Canadian Debt

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Corey Garriott, Sophie Lefebvre, Guillaume Nolin, Francisco Rivadeneyra and Adrian Walton at the Bank of Canada have issued a thoughtful and crisply written proposal for restructuring Canadian government debt, titled Alternative Futures for Government of Canada Debt Management.

Their third and fourth ideas are the most radical and attractive to me: Replace all government debt with 1) a set of zero-coupon bonds issued on a fixed schedule and/or  2) a long perpetutity, a long indexed perpetuity, and fixed-value, floating-rate short term debt, essentially the same as interest-paying central bank reserves or a money market fund. (Naturally I like it, since it draws on my “new structure for Federal Debt”)

Why? Well, a simpler and smaller set of securities would be more liquid.
…investors will pay more in the primary market for assets they believe will be more liquid. Thus, issuing assets that are more liquid would decrease the issuer’s costs. … a decrease in the total cost of funding of just one basis point would save the government $68 million annually
There is a social benefit as well. We hear a lot about “safe asset shortage,” and the need for liquidity. Well, the easiest way to create safe liquid assets is to make the safe assets more liquid!


Canadian bonds, like US bonds, are liquid when first issued (on the run) but then become much more illiquid. Two wonderful graphs illustrating this phenomenon.

Source: Garriott, Lefebvre, Nolin, Rivadeneyra andWalton


 Source: Garriott, Lefebvre, Nolin, Rivadeneyra andWalton

The set of three perpetuities allows all government debt to consist of three securities, rather than hundreds in the US and over 70 in Canada, making each much more liquid.

The classic example: A 10 year bond that is now 5 years old is a 5 year bond. But it carries a slightly different coupon than the current 5 year bond, and if you short one you can’t deliver the other. So teh 5 year bond market is cut in half.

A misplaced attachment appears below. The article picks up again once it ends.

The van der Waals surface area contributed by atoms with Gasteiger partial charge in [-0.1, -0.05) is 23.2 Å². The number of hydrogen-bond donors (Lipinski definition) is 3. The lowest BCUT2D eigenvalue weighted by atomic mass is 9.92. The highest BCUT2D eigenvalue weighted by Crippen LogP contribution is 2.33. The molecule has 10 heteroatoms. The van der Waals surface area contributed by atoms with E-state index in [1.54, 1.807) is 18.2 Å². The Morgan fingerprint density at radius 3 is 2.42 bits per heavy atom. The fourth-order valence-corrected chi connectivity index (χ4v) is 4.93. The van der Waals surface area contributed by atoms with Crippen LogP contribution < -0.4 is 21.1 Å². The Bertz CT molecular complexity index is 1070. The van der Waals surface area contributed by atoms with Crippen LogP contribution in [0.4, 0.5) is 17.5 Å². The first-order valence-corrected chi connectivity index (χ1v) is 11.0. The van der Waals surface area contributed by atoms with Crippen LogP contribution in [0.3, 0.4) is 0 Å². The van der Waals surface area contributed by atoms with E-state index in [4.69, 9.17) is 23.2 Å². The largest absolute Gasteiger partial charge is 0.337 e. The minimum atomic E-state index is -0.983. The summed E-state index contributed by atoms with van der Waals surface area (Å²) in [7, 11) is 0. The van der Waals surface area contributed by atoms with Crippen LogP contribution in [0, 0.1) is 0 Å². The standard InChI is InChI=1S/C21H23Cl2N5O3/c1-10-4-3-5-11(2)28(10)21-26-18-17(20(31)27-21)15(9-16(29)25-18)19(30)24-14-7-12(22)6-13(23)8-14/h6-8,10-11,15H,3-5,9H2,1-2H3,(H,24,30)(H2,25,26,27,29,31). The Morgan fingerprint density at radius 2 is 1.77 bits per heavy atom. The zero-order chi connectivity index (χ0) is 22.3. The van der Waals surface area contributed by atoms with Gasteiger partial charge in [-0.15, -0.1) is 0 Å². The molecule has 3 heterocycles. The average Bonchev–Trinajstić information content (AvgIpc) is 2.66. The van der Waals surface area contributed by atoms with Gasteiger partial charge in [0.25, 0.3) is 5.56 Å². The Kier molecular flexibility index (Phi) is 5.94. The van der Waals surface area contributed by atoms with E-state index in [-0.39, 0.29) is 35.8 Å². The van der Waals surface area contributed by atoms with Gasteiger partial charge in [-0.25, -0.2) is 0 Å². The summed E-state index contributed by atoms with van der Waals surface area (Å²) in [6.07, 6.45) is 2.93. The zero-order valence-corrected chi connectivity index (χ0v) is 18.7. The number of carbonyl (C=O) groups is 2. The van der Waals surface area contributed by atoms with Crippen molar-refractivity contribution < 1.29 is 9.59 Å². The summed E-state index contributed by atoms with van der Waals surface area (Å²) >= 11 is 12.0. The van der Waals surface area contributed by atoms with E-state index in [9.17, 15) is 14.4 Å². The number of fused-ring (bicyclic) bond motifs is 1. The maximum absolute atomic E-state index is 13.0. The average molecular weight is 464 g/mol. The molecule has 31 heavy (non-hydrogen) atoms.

They deal nicely with the most common objection from industry:
A common objection to reallocating or simplifying the debt structure is that the current structure exists for a reason—to satisfy clienteles. Clienteles are groups of investors who have a strong or narrow preference to hold bonds with specific maturity dates or coupon structures..
A set of zero coupon bonds would allow intermediaries to swiftly and cheaply create packages of debt to fit customer demands, while maintaining the simplicity and liquidity of the underlying bonds. If people really want happy meals, the government can supply burgers, drinks and fries, and not necessarily the happy meals themselves.  The paper expresses this clearly:
…a government’s comparative advantage in debt issuance is its ability to issue safe assets and not its ability to serve clienteles. The government’s advantage in issuing safe assets derives from its ability to tax, which is a more reliable means to obtain revenue than that of most issuers. But the government has no special advantage in client service compared with private intermediaries, who are better positioned to work with clients because intermediaries are paid for these services…. The more standardized the securities in the debt portfolio, the easier it is for private intermediaries to assign payments flexibly to the clientele who currently prefers it. In contrast, securities designed to satisfy one clientele are forever less desirable to the others. In time, such securities may even become undesirable to their original targets.
Without getting too conspiratorial, there is also the possibility that industry likes the current system because they like earning large bid-ask spreads on slightly illiquid securities, the bid-ask spread on frequent roll-over of securities (which perpetuities would end) and the lack of transparency in the current system. The paper is far too polite to say any of this. This is Canada, after all!

The first and second ideas are less radical, so less exciting to me, but much more likely to be adopted as a result
the first idea is to reopen the issuance of scarce bonds, and the second is to conduct more switch operations (exchanges of less liquid GoC securities for new, more liquid bonds).
Yes.